Crash of Flight 5191

First officer emerges from induced coma but still in critical condition

Sitting on the beach near her Sunny Isles, Fla., home on Saturday, Honey Jackson picked up her cell phone to call her son, pilot James Polehinke who lives nearby.

She was surprised to hear him say he was in Lexington, and that he had been called in to fly the next morning even though he wasn’t scheduled.

“I’m not supposed to be flying,” Polehinke told her.

Jackson woke up the next morning with a sick sense of dread -- the TV news and urgent calls soon told her why: Polehinke was the first officer on Comair Flight 5191 to Atlanta, and he was the sole survivor of a crash in Lexington that killed 49 people.

Yesterday, Jackson said her son is “very near death” at the University of Kentucky Chandler hospital with severe injuries. Last night, his physician Dr. Andrew Bernard said Polehinke has emerged from a medically induced coma. He is not completely conscious but can follow simple commands. Still, the doctor said, Polehinke, 44, is critically ill and paralysis is a possibility.

Jackson is concerned about speculation that pilot error caused the crash: “My son is not responsible for this crash. He’s a dedicated pilot. He was in good condition” when he boarded the flight.

On Monday, Amy Clay, wife of the plane’s pilot, Capt. Jeffrey Clay who died in the crash, also told the Herald-Leader that her husband was an exemplary pilot whose actions did not cause the crash in any way.

At a briefing yesterday afternoon, National Transportation Safety Board spokeswoman Debbie Hersman clarified who was at the plane’s controls and when. Hersman said Clay, 35, drove the plane from the gate and positioned it on the shorter runway before handing the controls to Polehinke for takeoff.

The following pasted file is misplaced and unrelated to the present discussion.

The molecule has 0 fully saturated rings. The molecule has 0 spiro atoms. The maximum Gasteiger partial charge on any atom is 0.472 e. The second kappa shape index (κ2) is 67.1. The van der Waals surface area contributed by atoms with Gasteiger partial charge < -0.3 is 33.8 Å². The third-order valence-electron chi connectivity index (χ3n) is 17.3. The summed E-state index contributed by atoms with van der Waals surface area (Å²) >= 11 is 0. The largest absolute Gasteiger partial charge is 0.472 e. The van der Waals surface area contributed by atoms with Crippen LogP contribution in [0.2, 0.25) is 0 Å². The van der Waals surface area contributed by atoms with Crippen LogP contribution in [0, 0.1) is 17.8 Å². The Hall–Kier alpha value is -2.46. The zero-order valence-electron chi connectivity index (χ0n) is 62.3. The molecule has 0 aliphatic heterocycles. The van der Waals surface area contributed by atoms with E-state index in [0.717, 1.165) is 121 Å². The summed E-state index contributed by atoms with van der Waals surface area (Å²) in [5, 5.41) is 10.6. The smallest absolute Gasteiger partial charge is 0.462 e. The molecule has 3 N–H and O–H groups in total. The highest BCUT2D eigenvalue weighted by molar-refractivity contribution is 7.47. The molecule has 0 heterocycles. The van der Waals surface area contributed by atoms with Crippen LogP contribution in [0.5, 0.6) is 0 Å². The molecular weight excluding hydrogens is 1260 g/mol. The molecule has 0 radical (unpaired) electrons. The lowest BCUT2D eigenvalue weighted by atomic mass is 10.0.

Hersman indicated that both pilots had ample time to rest before the flight. Clay and Polehinke had arrived in Lexington the day before, she said, with Polehinke arriving first on a flight from Kennedy Airport in New York at 2 a.m. Saturday. Clay arrived in Lexington at 3:30 p.m. Saturday.

Hersman also said the two pilots had much experience flying to and from Blue Grass Airport. Polehinke had flown in and out of Blue Grass Airport 10 times and Clay six times in the past two years.

However, neither Clay nor Polehinke had flown from Lexington since the airport’s two runways were repaved and painted two weekends ago, Hersman said.

Polehinke had last flown out of Lexington in May, and Clay had flown from the airport in June, she said.

In her briefing, Hersman described an uneventful morning for the Comair pilots before their scheduled Sunday departure. She said there was no evidence of alcohol use by either pilot.

According to an interview with a ramp worker, Hersman said, the two men checked in at 5:15 a.m., picked up paperwork and boarded what turned out to be the wrong aircraft.

They then boarded the correct aircraft and began routine checks.

Polehinke’s mother said her family talked to one of her son’s rescuers at the hospital who gave a version of what happened after the crash: The rescuer saw Polehinke slumped over in his seat in the cockpit and thought he was dead. The rescuer, whose name she couldn’t recall, checked for a pulse. Polehinke coughed and “blood came out of his mouth,” his mother said the rescuer told her.